DM#x0026;E; insurer predicts a safer railroad

By Edward Felker

WASHINGTON -- The insurance broker for the Dakota, Minnesota &; Eastern Railroad predicts the company's safety record will improve and its insurance rates will drop if the company's $6 billion expansion plans proceed.

James O'Hara, senior vice president for Aon Risk Services of Illinois Inc., in Chicago, made the prediction in written comments to the Federal Railroad Administration, which is evaluating a $2.3 billion construction loan application by the railroad. The loan would help finance the company's plans to extend its lines to Wyoming's coal fields and upgrade 600 miles of track in Minnesota, including through downtown Rochester, and South Dakota.

O'Hara also said the project likely would not increase hazardous shipments through Rochester.


DM&E; CEO Kevin V. Schieffer says the project will boost safety, but the Mayo Clinic and its allies in the Rochester Coalition say that downtown Rochester will be put at risk by longer, faster, more frequent trains carrying hazardous materials.

O'Hara also revealed the DM&E; has an insured property asset value of more than $1 billion, a total that he said is likely to rise to more than $4 billion after the project. The asset total is far more than the $373 million estimated by the Rochester Coalition in a study it issued earlier this year, in which it said the company was a poor credit risk.

Financial data has been closely guarded by the privately held DM&E,; based in Sioux Falls, S.D. It has provided detailed information to the FRA as part of its loan application, but that process has been deemed proprietary and kept shielded from the public and Congress.

O'Hara's comments were among 112 written submissions to the FRA through this week. The comment period runs until Oct. 10, after which the agency staff is to make a final recommendation on the loan. FRA Administrator Joseph Boardman will then have 90 days, by law, to approve or deny the loan.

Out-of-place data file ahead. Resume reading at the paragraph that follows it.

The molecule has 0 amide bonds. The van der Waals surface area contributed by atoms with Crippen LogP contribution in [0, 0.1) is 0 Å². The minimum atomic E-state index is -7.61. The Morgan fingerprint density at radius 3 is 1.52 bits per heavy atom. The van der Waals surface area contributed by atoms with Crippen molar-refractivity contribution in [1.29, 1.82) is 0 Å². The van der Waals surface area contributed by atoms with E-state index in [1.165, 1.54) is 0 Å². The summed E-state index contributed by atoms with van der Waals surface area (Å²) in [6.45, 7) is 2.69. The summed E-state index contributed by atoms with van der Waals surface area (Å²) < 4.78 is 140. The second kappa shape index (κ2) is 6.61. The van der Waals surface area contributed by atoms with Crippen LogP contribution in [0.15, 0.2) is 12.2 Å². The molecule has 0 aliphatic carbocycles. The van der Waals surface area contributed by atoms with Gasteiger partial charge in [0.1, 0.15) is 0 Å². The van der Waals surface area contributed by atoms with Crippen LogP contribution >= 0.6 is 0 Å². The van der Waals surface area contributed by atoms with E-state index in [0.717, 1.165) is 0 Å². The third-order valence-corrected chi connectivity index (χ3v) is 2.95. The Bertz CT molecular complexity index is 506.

O'Hara, a 22-year veteran with Aon and an insurance broker for the DM&E,; said underwriters would expect the risk of a derailment in Rochester to decrease if the project goes forward. In Rochester, he wrote, "We expect no material increase in hazardous material shipments as a result of the PRB project," referring to Powder River Basin coal area in Wyoming. He noted that Rochester has some of the oldest track in the DM&E; system with some of the highest defect rates.

"Replacing that rail will be viewed by the underwriting community as greatly reducing the prospects of a hazardous material derailment in the Rochester area," he said.

O'Hara said the DM&E's; property and liability insurance rates have fallen in the past four years as it has upgraded track and facilities, and added the Illinois, Chicago &; Eastern Railroad to its holdings. Increases in capital spending from $16 million annually to $60 million will skyrocket to $1 billion a year for three years during the upgrade project.

The company's total insured value for property of $700 million in 2002 has grown to more than $1 billion, but its property insurance rates have fallen 66 percent due to reduced claims.


O'Hara predicted the company's property value will increase "dramatically," if it expands, adding new track, shops, bridges, and equipment, to a total that "will be well in excess of $4 billion."

Meanwhile, DM&E's; liability insurance rates have fallen 42 percent in the past four years, he said, noting that liability costs are primarily driven by employee injury claims. The company's insurance rates should continue to fall as it upgrades its track and facilities, assuming the FRA loan goes through, he said.

O'Hara's views were first compiled for Rep. Gil Gutknecht, Republican from Rochester, who wanted to learn more about the financial viability of the company, Gutknecht spokesman Bryan Anderson said. O'Hara copied his FRA comments to the South Dakota and Minnesota congressional delegations, both states' governors, and both states' departments of transportation.

It was unclear, however, why O'Hara submitted them to the FRA, where it became a public document. DM&E; spokesman Jafar Karim declined initial comment, and O'Hara could not be reached. Anderson declined additional comment on Gutknecht's reaction.

A spokesman for Sen. Norm Coleman, a Republican from Minnesota, said the senator was to be briefed on the O'Hara letter, but also had no immediate comment. Gutknecht and Coleman have sought to broker a solution to Rochester's concerns and have said they will ultimately oppose the project if local safety issues are not addressed.

Coleman told reporters Thursday that he personally pressed President Bush's nominee to head the Transportation Department, Mary Peters, to make good on his and Gutknecht's request that the department come up with an acceptable Rochester mitigation plan.

"If there isn't a sufficient mitigation plan on the table, I'm going to fight very, very hard to make sure this project doesn't go forward," Coleman said.

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